Aug. 3, 1857 - April 23, 1912
|Dr. S. S. Keener was the son of the late Bishop John C. Keener and Mary Spencer. He was born in the city of New Orleans August 3, 1857; and passed away peacefully on the morning of April 23, 1912, attended by his devoted wife, affectionate niece, and many faithful friends.
He received his education at Centenary College of Louisiana and at Wofford College, in South Carolina, having a degree of Doctor of Divinity conferred by Emory College, j Oxford, Ga. He united with the Louisiana Conference and was assigned to work at Alexandria in 1879. His labors and service are only indicated by the appointments he has filled in the State: In 1880, Patterson and Morgan City, being in that year admitted into full connection; in 1881-82, Lafayette (then Vermillionville) ; 1883, Mansfield; :884, Lake Charles; 1885-86, Rayne and Plaquemine Brulee; 1886-88, presiding elder of Opelousas (now Lafayette) District; 1889, Morean Street, New Orleans; 1890, Plaquemine and Donaldsonville; 1891, Rayne Memorial, New Orleans; 1892-94, First Church, Baton Rouge; 1895, Amite City; 1896, Dryads Street, New Orleans; 1897-1900, presiding elder of New Orleans District; 1901, presiding elder of Baton Rouge District; 190203, presiding elder of Crowley (now Lafayette) District. He was also a delegate to the General Conference, which convened at Dallas, Tex., in 1902. In 1904 he served Jackson and Ethel. In 1905 he asked for the supernumerary relation, feeling already the premonitions of the relentless malady, which ultimately caused his death. In 1906-07 he was again in active service, filling the charge at Morgan City. In 1908 he became presiding elder of the Monroe District, which appointment he held when he received the last summons, April 23, 1912.
Dr. Keener was twice married. In 1880 he was united in marriage to Miss Anna Boatner, of
Ouachita Parish. She was a noble soul, and their married life was lovely to the end, which came at her death, in 1906. His second marriage was to Miss Evelyn Wright, of Auburn, Ala., which happy union was severed by his death.
His love for the Church of his Lord was manifested by a generous legacy to the annuity loan fund of the General Board of Church Extension, testifying at the same time his attachment and devotion to his beloved wife, who lives to mourn so great a loss.
The name of Keener is inseparably woven into the fabric of Louisiana Methodism. While it is a sad truth that there is now no living descendant of the late Bishop John C. Keener bearing that honored name which is locked up in the archives of God, it is still true that the labors and benefactions of the Keeners for the Church they loved so dearly will live in the memory of Methodist people as long as Methodism survives. His influence was actively and widely felt in the educational, financial, and other progressive movements of the Church.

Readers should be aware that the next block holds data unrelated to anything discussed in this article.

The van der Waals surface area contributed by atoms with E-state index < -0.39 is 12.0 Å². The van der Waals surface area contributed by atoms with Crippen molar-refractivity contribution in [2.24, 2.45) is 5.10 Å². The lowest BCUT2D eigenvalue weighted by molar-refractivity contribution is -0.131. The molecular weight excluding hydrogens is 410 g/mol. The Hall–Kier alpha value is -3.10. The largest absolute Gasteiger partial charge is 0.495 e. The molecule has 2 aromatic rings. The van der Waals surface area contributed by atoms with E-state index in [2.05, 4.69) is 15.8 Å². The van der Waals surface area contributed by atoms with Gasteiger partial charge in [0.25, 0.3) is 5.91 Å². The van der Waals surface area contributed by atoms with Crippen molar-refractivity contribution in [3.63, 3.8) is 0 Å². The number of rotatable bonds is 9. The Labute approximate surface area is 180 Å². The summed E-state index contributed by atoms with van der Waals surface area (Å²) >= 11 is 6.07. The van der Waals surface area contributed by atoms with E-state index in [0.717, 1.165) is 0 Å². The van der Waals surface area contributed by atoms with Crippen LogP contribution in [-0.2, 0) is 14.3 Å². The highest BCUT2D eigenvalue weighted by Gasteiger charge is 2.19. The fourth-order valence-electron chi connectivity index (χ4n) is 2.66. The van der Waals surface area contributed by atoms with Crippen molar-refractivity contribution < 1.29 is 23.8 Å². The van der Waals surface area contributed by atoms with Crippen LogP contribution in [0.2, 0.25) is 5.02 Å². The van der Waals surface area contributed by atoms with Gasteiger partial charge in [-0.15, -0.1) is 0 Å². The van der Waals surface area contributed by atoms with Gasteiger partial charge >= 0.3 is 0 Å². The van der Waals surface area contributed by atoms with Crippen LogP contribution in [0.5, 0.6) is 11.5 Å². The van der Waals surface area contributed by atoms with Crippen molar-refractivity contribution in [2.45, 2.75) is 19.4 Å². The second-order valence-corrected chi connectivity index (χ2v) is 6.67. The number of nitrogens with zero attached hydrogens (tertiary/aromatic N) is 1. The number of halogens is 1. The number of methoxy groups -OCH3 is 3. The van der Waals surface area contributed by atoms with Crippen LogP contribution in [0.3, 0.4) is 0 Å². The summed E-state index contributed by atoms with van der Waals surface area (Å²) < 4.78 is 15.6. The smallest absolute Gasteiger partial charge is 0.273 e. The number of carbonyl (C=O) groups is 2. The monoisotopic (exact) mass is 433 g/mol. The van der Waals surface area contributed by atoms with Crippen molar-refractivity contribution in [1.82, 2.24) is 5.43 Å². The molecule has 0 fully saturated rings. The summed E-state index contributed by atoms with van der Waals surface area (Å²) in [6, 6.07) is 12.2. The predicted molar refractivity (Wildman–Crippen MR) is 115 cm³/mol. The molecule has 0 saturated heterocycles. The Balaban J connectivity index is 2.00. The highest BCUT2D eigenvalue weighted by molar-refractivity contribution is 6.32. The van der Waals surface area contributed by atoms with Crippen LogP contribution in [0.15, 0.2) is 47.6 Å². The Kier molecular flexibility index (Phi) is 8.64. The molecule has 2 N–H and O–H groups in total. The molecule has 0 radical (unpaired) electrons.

He possessed some characteristics which were unique and peculiarly his own. He was strong in his convictions and positive in the assertion of them; thoroughly and rigidly orthodox, adhering strictly to the standards in both his personal faith and the gospel that he preached. He was absolutely uncompromising with evil, decidedly pronounced in his utterances, and was unyielding when a question of moral truth was presented to him. He was a true and devoted friend, willing to go to any length for one to whom he was really attached, except when it came in conflict with the interests of the Church. He was outspoken and never dissembled; everybody knew where he stood. He was endowed with a strong personality, combined with marked intellectual gifts. His perception was frequently quick as a stroke of lightning, his logic accurate, his vision broad, and oftentimes he swept an entire field of thought in an instant.
Those who sat under his ministry readily discerned the one aim of his sermons—the exaltation of Christ. His whole pulpit thought seemed to be dominated by the words of his Master: "And I, if I be lifted up, will draw all men unto me." No strange fire burned on the altar, no unbeaten oil illumined the sanctuary when he ministered in holy things.
The home life and generous hospitality of Dr. Keener added charms to his many other noble qualities. Here he was seen at his best. He was never forgetful of his friends and loved ones. Notwithstanding his firm and decided temperament and pronounced views, he was as tender as a woman in his consideration for those whom he loved. During his last illness his faith remained unshaken, and he was thoroughly reconciled to the will of his Master. The last conscious act of his life was to elevate his hands, pronounce the apostolic benediction over a world from which he was fading away as he was being translated into the "house of many mansions." "And there was silence for a moment in heaven, and a new voice was added to God's choir."
|Source: Journal Louisiana Conference Methodist Episcopal Church, South, 1912, pages 69-70, by C. C. Miller.|